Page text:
OMAHA, Neb. — At this point, the unexpected is second nature for LSU pitcher Caleb Gilbert.
Gilbert has been one of LSU’s most reliable pitchers down the stretch. Over the Tigers’ last 19 games, Gilbert has thrown 19.1 innings across eight appearances, allowing just one earned run (0.47 ERA) with 25 strikeouts and 5 walks. Gilbert’s 2.29 ERA for the season is the best of any LSU pitcher and his .203 batting average against is second only to Zack Hess among pitchers who have thrown more than 25 innings.
But Gilbert has primarily been a relief pitcher for LSU in 2017. Sure, he’s made four starts this season, but only one of them has come over his dominant last month.
On Saturday, Gilbert will be called upon to make start No. 5.
The sophomore right-hander won’t have the luxury of pitching a handful of bullpen innings Saturday when the Tigers take on No. 1 Oregon State in the College World Series (2 p.m. CT, ESPN). Gilbert has to be the guy. He’ll start the game in place of the injured Eric Walker and the Tigers will need him to throw five or more innings to have a shot at advancing. Because, with a loss, LSU’s season will be over.
But this isn’t the first time Gilbert has been pushed from outside of his element into a starting a crucial game. There was the 2016 SEC Tournament when Gilbert threw 5.2 innings of 1-run ball versus Florida. There was the 2017 SEC Tournament when he threw five innings of 1-run ball versus Missouri. And there was last Monday against the same Oregon State Beavers, when Gilbert unexpectedly had to come in for Walker after he sustained his injury and responded with 2.2 innings without surrendering an earned run.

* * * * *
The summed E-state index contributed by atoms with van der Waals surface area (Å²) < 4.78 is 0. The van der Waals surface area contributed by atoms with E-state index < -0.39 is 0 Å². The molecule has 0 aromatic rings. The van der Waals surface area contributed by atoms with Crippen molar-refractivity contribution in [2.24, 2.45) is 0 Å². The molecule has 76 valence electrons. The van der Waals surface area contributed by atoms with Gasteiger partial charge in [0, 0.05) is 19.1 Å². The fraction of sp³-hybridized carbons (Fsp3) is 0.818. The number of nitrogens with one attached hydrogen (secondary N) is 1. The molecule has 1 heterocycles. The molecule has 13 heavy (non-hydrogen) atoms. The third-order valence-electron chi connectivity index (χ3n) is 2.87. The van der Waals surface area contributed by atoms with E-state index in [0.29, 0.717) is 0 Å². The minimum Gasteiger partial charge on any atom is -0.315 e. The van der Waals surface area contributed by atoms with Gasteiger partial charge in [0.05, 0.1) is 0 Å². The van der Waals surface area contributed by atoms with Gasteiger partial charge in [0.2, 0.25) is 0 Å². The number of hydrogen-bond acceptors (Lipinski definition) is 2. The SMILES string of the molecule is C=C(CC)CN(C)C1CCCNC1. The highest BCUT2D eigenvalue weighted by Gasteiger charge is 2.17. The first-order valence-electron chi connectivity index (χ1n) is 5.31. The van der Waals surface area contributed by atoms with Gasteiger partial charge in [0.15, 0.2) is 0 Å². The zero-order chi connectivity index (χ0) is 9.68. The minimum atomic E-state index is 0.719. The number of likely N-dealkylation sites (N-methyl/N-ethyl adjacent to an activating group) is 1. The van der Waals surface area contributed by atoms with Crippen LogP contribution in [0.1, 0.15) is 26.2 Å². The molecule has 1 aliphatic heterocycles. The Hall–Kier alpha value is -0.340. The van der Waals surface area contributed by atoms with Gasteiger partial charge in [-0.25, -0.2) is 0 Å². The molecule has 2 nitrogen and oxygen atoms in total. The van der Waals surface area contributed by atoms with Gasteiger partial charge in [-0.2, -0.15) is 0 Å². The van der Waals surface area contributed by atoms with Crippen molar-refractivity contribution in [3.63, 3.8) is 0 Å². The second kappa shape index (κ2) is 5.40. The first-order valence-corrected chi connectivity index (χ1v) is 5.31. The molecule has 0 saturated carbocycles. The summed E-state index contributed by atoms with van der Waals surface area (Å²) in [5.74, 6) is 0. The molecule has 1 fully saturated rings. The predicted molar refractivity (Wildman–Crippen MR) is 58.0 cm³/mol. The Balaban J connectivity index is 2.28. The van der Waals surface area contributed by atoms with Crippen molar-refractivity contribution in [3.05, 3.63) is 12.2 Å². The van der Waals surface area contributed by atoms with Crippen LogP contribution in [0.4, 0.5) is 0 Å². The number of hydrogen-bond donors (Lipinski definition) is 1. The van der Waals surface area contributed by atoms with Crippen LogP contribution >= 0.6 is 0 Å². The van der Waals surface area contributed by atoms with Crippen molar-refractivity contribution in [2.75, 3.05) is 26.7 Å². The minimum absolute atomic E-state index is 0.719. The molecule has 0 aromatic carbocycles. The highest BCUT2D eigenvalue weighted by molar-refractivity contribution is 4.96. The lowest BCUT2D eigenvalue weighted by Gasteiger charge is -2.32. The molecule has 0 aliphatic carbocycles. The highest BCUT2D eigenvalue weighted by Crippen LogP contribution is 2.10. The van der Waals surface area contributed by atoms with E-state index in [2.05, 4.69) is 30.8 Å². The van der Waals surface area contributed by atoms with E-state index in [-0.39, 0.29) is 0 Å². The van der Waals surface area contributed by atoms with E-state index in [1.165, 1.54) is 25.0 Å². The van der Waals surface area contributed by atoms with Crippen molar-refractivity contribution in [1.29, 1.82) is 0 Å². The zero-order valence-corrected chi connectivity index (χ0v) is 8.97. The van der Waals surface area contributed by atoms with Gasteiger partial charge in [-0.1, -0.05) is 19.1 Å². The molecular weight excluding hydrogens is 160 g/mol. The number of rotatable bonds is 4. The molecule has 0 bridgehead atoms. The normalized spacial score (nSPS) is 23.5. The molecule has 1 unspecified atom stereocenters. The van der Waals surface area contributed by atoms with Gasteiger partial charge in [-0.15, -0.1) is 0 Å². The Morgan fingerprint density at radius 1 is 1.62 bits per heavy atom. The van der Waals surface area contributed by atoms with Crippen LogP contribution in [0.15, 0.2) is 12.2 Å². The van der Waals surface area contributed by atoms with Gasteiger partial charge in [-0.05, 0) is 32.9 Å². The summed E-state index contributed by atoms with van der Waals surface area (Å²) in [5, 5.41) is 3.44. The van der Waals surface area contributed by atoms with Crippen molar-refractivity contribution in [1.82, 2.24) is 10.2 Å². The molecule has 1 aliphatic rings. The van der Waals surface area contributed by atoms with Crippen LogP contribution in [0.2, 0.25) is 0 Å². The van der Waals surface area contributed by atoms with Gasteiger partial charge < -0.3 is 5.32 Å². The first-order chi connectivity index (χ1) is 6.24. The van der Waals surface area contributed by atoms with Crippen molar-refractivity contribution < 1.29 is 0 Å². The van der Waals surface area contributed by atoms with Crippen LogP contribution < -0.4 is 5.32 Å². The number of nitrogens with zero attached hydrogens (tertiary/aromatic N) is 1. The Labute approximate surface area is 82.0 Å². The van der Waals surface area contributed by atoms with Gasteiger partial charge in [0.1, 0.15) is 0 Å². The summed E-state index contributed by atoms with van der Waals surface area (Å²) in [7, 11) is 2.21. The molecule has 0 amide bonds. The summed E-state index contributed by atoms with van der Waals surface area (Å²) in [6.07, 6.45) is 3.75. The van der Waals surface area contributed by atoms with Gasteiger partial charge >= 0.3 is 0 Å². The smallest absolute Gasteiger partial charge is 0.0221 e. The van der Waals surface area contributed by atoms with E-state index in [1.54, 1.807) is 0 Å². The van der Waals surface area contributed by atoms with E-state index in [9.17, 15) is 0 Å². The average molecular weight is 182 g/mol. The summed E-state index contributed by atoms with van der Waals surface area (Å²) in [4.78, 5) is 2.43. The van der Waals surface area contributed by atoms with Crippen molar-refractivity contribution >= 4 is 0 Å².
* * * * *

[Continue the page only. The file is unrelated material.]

“Caleb’s pitched in a lot of games for us, pitched well down the stretch,” LSU coach Paul Mainieri said. “I thought he pitched well the other night against Oregon State for about three innings. And I know Caleb will pump a lot of strikes. He has good stuff.”
Still, Mainieri followed that line with “I don’t know how long he’ll be able to go.” Gilbert insists he’ll be able to pitch as long as LSU needs him to, but stamina will be a concern for a guy who is used to throwing one or two innings at a time.
That said, Gilbert was electric in LSU’s Super Regional win over Mississippi State, throwing 5.2 shutout innings in relief of Jared Poché to hold the Tigers’ win. Gilbert singled that out as the biggest game he’s pitched in, and will use it as a template for how to approach Oregon State.
His other template will be Alex Lange. Perched at pitching coach Alan Dunn’s side, Gilbert watched Lange stymie Oregon State batters for 7.1 innings Friday. And Gilbert was dutiful, paying attention to how Dunn called his pitches and what strategies Lange took to get batters out.
Most notably, Gilbert took Lange’s fastball approach to heart.
“You’ve got to pound the fastball early and really just attack hitters,” Gilbert said. “When you get ahead, make sure to make the put-aways and make them put the ball in play. They don’t really like to chase. You’ve got to get them out in the strike zone.”
Gilbert can be a strikeout pitcher. He touches the low-to-mid 90s with his fastball and usually command his breaking ball well inside the zone. But his ability to get ground-ball outs will be even more important Saturday, as Oregon State to make weak contact on a strike than it is to whiff on a ball.
Regardless of approach, LSU catcher Michael Papierski is confident in the man he’ll be catching Saturday.
“You can’t ask any more from him than what he’s been doing,” Papierski said. “He’s going to be ready to go. He’s a veteran.”
As for Gilbert? Of course he’ll be ready to go. Because, again, the unexpected is second nature to him.
“This whole season has kind of been full of surprises,” Gilbert said. “I’m kind of that guy that when we need someone to step up for someone or something like that or just a freak situation or whatever that is, I’ve kind of taken that role. I’m just happy to go out there.”